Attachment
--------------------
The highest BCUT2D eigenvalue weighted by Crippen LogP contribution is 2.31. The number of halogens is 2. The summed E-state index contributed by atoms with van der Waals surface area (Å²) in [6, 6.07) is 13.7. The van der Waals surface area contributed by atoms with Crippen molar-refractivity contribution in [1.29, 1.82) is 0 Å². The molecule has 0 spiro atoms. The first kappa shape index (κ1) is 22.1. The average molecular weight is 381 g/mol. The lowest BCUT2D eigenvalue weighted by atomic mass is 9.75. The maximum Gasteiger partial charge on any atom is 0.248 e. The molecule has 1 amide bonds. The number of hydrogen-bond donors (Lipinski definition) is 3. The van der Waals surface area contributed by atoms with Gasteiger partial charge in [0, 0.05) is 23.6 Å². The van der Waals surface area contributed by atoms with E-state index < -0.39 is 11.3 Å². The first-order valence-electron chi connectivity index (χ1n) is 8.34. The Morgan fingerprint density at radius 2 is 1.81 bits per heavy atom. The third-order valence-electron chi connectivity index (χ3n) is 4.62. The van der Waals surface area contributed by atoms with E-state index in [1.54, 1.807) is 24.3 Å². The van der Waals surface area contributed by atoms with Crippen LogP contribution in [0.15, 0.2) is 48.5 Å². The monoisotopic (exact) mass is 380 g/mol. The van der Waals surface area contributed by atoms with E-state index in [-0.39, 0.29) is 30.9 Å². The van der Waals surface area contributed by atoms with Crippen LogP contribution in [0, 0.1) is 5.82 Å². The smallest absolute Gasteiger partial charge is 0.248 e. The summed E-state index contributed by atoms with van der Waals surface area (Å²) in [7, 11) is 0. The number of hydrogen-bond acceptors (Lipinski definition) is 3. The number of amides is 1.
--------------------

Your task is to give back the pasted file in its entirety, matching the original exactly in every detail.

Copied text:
The highest BCUT2D eigenvalue weighted by Crippen LogP contribution is 2.31. The number of halogens is 2. The summed E-state index contributed by atoms with van der Waals surface area (Å²) in [6, 6.07) is 13.7. The van der Waals surface area contributed by atoms with Crippen molar-refractivity contribution in [1.29, 1.82) is 0 Å². The molecule has 0 spiro atoms. The first kappa shape index (κ1) is 22.1. The average molecular weight is 381 g/mol. The lowest BCUT2D eigenvalue weighted by atomic mass is 9.75. The maximum Gasteiger partial charge on any atom is 0.248 e. The molecule has 1 amide bonds. The number of hydrogen-bond donors (Lipinski definition) is 3. The van der Waals surface area contributed by atoms with Gasteiger partial charge in [0, 0.05) is 23.6 Å². The van der Waals surface area contributed by atoms with E-state index < -0.39 is 11.3 Å². The first-order valence-electron chi connectivity index (χ1n) is 8.34. The Morgan fingerprint density at radius 2 is 1.81 bits per heavy atom. The third-order valence-electron chi connectivity index (χ3n) is 4.62. The van der Waals surface area contributed by atoms with E-state index in [1.54, 1.807) is 24.3 Å². The van der Waals surface area contributed by atoms with Crippen LogP contribution in [0.15, 0.2) is 48.5 Å². The monoisotopic (exact) mass is 380 g/mol. The van der Waals surface area contributed by atoms with E-state index in [-0.39, 0.29) is 30.9 Å². The van der Waals surface area contributed by atoms with Crippen LogP contribution in [0, 0.1) is 5.82 Å². The smallest absolute Gasteiger partial charge is 0.248 e. The summed E-state index contributed by atoms with van der Waals surface area (Å²) in [7, 11) is 0. The number of hydrogen-bond acceptors (Lipinski definition) is 3. The number of amides is 1.